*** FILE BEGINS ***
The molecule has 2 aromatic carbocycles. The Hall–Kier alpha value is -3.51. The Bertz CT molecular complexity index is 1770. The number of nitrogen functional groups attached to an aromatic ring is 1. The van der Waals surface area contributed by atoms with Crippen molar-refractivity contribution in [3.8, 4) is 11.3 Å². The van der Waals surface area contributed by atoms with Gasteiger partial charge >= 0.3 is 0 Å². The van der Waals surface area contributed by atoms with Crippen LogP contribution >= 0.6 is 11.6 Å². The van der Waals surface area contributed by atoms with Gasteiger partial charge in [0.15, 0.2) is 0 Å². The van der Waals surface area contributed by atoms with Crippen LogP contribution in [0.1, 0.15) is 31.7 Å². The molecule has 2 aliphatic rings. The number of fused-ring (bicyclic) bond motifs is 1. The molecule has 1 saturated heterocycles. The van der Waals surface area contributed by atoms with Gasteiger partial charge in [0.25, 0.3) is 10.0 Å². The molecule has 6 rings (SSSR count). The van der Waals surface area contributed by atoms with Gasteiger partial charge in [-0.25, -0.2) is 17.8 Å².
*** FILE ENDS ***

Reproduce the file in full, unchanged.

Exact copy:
The molecule has 2 aromatic carbocycles. The Hall–Kier alpha value is -3.51. The Bertz CT molecular complexity index is 1770. The number of nitrogen functional groups attached to an aromatic ring is 1. The van der Waals surface area contributed by atoms with Crippen molar-refractivity contribution in [3.8, 4) is 11.3 Å². The van der Waals surface area contributed by atoms with Gasteiger partial charge >= 0.3 is 0 Å². The van der Waals surface area contributed by atoms with Crippen LogP contribution >= 0.6 is 11.6 Å². The van der Waals surface area contributed by atoms with Gasteiger partial charge in [0.15, 0.2) is 0 Å². The van der Waals surface area contributed by atoms with Crippen LogP contribution in [0.1, 0.15) is 31.7 Å². The molecule has 2 aliphatic rings. The number of fused-ring (bicyclic) bond motifs is 1. The molecule has 1 saturated heterocycles. The van der Waals surface area contributed by atoms with Gasteiger partial charge in [0.25, 0.3) is 10.0 Å². The molecule has 6 rings (SSSR count). The van der Waals surface area contributed by atoms with Gasteiger partial charge in [-0.25, -0.2) is 17.8 Å².